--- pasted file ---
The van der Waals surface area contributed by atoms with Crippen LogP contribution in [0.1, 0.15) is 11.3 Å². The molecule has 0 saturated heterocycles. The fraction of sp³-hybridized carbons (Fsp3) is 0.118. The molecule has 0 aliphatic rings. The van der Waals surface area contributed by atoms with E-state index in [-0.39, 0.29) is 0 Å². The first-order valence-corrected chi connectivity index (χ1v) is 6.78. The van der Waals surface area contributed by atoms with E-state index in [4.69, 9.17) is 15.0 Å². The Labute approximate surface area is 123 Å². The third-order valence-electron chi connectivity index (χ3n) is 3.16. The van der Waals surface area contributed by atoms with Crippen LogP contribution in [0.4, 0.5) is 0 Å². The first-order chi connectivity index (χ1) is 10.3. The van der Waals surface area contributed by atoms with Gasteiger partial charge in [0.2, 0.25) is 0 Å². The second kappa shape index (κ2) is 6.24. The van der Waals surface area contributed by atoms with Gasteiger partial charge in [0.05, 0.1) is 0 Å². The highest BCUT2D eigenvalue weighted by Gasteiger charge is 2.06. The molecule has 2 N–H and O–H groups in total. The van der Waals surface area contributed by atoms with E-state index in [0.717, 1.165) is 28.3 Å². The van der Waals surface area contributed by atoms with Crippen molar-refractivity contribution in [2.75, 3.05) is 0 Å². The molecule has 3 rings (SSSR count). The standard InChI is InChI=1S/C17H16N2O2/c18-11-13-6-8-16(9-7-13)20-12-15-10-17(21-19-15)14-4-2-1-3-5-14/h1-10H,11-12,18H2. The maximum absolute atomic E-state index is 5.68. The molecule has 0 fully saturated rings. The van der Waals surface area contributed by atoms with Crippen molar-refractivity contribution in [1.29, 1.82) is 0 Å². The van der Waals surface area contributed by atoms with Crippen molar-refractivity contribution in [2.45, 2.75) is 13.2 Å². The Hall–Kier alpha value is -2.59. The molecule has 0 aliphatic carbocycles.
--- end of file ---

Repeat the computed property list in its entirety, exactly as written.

The van der Waals surface area contributed by atoms with Crippen LogP contribution in [0.1, 0.15) is 11.3 Å². The molecule has 0 saturated heterocycles. The fraction of sp³-hybridized carbons (Fsp3) is 0.118. The molecule has 0 aliphatic rings. The van der Waals surface area contributed by atoms with E-state index in [-0.39, 0.29) is 0 Å². The first-order valence-corrected chi connectivity index (χ1v) is 6.78. The van der Waals surface area contributed by atoms with E-state index in [4.69, 9.17) is 15.0 Å². The Labute approximate surface area is 123 Å². The third-order valence-electron chi connectivity index (χ3n) is 3.16. The van der Waals surface area contributed by atoms with Crippen LogP contribution in [0.4, 0.5) is 0 Å². The first-order chi connectivity index (χ1) is 10.3. The van der Waals surface area contributed by atoms with Gasteiger partial charge in [0.2, 0.25) is 0 Å². The second kappa shape index (κ2) is 6.24. The van der Waals surface area contributed by atoms with Gasteiger partial charge in [0.05, 0.1) is 0 Å². The highest BCUT2D eigenvalue weighted by Gasteiger charge is 2.06. The molecule has 2 N–H and O–H groups in total. The van der Waals surface area contributed by atoms with E-state index in [0.717, 1.165) is 28.3 Å². The van der Waals surface area contributed by atoms with Crippen molar-refractivity contribution in [2.75, 3.05) is 0 Å². The molecule has 3 rings (SSSR count). The standard InChI is InChI=1S/C17H16N2O2/c18-11-13-6-8-16(9-7-13)20-12-15-10-17(21-19-15)14-4-2-1-3-5-14/h1-10H,11-12,18H2. The maximum absolute atomic E-state index is 5.68. The molecule has 0 fully saturated rings. The van der Waals surface area contributed by atoms with Crippen molar-refractivity contribution in [1.29, 1.82) is 0 Å². The van der Waals surface area contributed by atoms with Crippen molar-refractivity contribution in [2.45, 2.75) is 13.2 Å². The Hall–Kier alpha value is -2.59. The molecule has 0 aliphatic carbocycles.